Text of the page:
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Evan Twarog

Keene, New Hampshire - Class of 2019 Major: Electrical Engineering
Evan Twarog

Evan Twarog has always been intrigued by engineering's role in shaping the future. Seeing specifically how electrical engineering impacts space travel, clean energy, artificial intelligence and more, he knew that EE was helping to create a bright future of which he wanted to be a part.

On the rigor of EE

"Electrical Engineering is tough. That’s part of the reason why I’ve enjoyed it so much. A lot of the concepts we talk about are difficult to visualize mentally, so it forces you to think in ways you never have before."

On the breadth of the field

"I never realized how broad the field of electrical engineering is. Image processing, data analytics, digital signal processing, control theory, remote sensing – these are all aspects to the major that I’d never even heard of. As the field has grown, it’s only become that much more exciting to study."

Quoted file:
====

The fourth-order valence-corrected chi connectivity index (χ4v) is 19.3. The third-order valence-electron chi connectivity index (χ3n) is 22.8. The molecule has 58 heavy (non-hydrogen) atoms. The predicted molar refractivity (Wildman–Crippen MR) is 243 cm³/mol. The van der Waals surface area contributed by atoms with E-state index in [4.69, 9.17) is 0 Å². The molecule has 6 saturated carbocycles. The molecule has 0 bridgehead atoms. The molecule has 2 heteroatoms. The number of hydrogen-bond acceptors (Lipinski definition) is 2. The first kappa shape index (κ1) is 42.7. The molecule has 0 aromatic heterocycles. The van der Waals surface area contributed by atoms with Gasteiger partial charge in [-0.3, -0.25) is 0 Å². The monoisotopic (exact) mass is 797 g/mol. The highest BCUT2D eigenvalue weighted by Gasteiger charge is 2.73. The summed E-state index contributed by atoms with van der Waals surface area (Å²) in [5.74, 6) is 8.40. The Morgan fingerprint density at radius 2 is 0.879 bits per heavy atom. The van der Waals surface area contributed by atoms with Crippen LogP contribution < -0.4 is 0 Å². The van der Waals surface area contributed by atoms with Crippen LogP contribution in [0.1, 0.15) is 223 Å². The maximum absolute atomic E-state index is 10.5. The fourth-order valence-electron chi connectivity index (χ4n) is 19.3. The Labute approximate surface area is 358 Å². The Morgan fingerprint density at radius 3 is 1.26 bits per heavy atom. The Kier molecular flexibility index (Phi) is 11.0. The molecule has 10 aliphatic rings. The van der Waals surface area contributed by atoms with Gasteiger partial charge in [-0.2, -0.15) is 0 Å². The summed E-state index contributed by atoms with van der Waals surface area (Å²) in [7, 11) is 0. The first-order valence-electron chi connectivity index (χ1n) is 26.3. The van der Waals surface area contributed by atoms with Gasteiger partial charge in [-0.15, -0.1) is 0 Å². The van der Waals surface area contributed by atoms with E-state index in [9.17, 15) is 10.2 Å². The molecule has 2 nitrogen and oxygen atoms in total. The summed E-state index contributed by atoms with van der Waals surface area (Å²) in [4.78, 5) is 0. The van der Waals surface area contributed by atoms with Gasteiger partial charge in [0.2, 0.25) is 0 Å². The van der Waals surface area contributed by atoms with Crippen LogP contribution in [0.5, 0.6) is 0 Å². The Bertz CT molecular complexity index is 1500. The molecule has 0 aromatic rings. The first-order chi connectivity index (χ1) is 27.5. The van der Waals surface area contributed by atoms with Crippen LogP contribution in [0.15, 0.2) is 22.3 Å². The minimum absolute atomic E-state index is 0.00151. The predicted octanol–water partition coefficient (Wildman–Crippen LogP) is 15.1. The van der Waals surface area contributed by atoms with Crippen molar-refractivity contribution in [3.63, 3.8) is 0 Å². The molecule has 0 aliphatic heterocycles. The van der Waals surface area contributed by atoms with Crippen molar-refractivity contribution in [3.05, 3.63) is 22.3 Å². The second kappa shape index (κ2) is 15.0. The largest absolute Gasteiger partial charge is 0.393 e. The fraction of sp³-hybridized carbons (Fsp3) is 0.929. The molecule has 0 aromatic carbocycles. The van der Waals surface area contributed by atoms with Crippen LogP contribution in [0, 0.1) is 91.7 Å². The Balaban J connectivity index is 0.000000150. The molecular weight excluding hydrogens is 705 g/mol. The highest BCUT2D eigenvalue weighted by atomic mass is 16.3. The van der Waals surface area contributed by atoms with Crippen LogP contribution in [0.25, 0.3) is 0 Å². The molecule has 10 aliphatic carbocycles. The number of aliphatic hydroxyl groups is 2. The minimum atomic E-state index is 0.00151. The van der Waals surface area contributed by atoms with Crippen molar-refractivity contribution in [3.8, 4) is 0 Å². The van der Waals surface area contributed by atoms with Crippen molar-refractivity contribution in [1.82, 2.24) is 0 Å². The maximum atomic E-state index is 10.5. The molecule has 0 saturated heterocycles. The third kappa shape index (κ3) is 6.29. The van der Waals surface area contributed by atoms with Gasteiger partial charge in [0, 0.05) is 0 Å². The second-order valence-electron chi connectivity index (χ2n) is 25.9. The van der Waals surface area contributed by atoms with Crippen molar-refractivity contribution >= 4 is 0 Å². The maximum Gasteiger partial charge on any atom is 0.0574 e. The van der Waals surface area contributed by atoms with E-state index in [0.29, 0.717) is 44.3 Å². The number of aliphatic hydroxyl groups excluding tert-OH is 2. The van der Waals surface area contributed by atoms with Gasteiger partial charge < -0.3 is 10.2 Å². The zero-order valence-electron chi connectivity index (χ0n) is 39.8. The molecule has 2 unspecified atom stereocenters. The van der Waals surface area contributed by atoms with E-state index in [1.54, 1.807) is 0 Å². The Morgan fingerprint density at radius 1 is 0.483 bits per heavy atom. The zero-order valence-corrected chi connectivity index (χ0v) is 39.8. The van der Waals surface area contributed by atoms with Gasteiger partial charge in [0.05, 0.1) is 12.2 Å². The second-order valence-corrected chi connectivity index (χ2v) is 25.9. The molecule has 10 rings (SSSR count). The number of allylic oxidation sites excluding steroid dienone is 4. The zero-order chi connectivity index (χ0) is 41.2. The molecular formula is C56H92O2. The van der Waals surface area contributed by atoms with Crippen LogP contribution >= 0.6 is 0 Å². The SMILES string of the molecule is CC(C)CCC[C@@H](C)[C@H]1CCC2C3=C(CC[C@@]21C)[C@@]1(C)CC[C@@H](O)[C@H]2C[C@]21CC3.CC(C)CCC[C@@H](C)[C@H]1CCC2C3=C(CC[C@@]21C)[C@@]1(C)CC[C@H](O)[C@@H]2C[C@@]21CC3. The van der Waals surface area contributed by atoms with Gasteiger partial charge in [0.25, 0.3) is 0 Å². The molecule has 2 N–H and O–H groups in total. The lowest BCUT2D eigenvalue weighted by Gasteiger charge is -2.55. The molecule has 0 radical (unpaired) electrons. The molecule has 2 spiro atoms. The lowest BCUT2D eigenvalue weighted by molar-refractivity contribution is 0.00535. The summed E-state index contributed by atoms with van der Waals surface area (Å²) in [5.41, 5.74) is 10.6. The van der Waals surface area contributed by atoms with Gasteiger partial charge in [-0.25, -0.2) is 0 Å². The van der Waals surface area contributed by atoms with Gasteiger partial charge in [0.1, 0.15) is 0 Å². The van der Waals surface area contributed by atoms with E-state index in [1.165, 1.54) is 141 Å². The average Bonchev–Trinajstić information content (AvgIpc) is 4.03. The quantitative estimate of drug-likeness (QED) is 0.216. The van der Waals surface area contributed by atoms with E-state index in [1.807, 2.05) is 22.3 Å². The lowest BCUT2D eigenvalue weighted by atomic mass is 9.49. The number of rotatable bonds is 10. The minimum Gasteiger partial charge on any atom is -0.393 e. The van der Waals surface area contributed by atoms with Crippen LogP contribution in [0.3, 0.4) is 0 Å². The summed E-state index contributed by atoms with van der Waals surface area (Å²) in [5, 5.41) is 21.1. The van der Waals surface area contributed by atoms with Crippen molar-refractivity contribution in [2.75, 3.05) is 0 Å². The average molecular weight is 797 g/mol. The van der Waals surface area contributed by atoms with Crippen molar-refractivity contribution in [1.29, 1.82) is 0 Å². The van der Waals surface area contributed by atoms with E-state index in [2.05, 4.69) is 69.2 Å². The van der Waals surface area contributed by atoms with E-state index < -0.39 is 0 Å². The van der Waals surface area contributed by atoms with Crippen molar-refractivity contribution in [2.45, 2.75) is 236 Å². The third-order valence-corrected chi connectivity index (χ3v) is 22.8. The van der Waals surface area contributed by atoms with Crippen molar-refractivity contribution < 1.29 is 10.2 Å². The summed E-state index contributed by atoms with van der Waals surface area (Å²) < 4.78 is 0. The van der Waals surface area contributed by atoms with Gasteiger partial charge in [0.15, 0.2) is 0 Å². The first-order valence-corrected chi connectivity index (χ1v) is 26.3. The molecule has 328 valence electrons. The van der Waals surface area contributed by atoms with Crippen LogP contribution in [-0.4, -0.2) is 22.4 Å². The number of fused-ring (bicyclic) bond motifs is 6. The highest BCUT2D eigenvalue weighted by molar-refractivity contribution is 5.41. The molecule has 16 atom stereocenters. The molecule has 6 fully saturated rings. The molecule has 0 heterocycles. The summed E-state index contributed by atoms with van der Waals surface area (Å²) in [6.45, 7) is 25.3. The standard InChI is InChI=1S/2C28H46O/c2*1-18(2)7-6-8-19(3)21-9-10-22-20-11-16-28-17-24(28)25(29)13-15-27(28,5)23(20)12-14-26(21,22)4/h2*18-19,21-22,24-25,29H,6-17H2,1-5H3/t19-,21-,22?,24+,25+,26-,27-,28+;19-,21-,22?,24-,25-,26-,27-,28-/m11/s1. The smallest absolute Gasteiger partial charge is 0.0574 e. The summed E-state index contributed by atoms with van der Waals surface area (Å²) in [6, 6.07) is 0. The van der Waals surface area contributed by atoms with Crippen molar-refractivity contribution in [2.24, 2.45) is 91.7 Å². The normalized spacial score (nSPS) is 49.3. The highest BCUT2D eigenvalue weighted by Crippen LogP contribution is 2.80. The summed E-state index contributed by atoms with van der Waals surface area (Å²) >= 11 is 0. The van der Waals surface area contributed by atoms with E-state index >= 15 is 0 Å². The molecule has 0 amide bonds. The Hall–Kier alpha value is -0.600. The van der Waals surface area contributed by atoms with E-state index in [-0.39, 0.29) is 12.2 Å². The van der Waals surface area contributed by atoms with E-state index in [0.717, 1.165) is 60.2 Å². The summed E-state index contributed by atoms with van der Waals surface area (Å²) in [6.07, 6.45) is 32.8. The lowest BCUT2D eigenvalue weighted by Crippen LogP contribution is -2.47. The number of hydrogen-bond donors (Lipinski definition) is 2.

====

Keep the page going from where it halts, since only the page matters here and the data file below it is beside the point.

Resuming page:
On real-world learning

"I conducted an independent research project on how crisis-mapping can be used to improve Coast Guard disaster response. During Hurricanes Harvey and Irma, this research came to life when we “activated” a crisis-mapping response. Between the two storms, these efforts helped to collect information from social media on around 6,000 people in need of rescue. A school project grew to where it was used to save lives and now might lead to change across the Coast Guard. That was one of the most exciting moments of my life."

On EE's future impact

"If you want to change the world, take a long, hard look at electrical engineering. This isn’t to say other engineering fields aren't high-impact or worthwhile studying. The reality is that in the 21st century, everyone is an electrical engineer. Why not start building that knowledge now?"